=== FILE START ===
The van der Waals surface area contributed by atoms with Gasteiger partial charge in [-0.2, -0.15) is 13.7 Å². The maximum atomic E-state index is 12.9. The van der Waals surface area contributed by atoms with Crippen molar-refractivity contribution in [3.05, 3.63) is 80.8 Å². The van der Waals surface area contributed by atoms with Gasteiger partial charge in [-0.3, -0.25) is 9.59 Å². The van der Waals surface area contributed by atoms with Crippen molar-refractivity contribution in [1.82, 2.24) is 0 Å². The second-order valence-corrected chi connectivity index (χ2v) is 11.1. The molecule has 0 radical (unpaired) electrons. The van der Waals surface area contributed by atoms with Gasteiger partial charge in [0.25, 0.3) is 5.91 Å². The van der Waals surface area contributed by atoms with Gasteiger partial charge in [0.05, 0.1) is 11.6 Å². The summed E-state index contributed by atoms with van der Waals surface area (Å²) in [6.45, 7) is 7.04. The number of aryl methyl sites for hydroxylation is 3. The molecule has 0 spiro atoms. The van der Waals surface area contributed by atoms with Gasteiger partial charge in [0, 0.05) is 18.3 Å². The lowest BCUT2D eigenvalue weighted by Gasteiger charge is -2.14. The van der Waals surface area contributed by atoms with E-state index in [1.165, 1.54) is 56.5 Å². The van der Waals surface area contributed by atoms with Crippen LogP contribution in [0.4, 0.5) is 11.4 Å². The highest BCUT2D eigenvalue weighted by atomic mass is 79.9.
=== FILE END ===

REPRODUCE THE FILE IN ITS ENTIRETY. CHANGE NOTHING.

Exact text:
The van der Waals surface area contributed by atoms with Gasteiger partial charge in [-0.2, -0.15) is 13.7 Å². The maximum atomic E-state index is 12.9. The van der Waals surface area contributed by atoms with Crippen molar-refractivity contribution in [3.05, 3.63) is 80.8 Å². The van der Waals surface area contributed by atoms with Gasteiger partial charge in [-0.3, -0.25) is 9.59 Å². The van der Waals surface area contributed by atoms with Crippen molar-refractivity contribution in [1.82, 2.24) is 0 Å². The second-order valence-corrected chi connectivity index (χ2v) is 11.1. The molecule has 0 radical (unpaired) electrons. The van der Waals surface area contributed by atoms with Gasteiger partial charge in [0.25, 0.3) is 5.91 Å². The van der Waals surface area contributed by atoms with Gasteiger partial charge in [0.05, 0.1) is 11.6 Å². The summed E-state index contributed by atoms with van der Waals surface area (Å²) in [6.45, 7) is 7.04. The number of aryl methyl sites for hydroxylation is 3. The molecule has 0 spiro atoms. The van der Waals surface area contributed by atoms with Gasteiger partial charge in [0, 0.05) is 18.3 Å². The lowest BCUT2D eigenvalue weighted by Gasteiger charge is -2.14. The van der Waals surface area contributed by atoms with E-state index in [1.165, 1.54) is 56.5 Å². The van der Waals surface area contributed by atoms with Crippen LogP contribution in [0.4, 0.5) is 11.4 Å². The highest BCUT2D eigenvalue weighted by atomic mass is 79.9.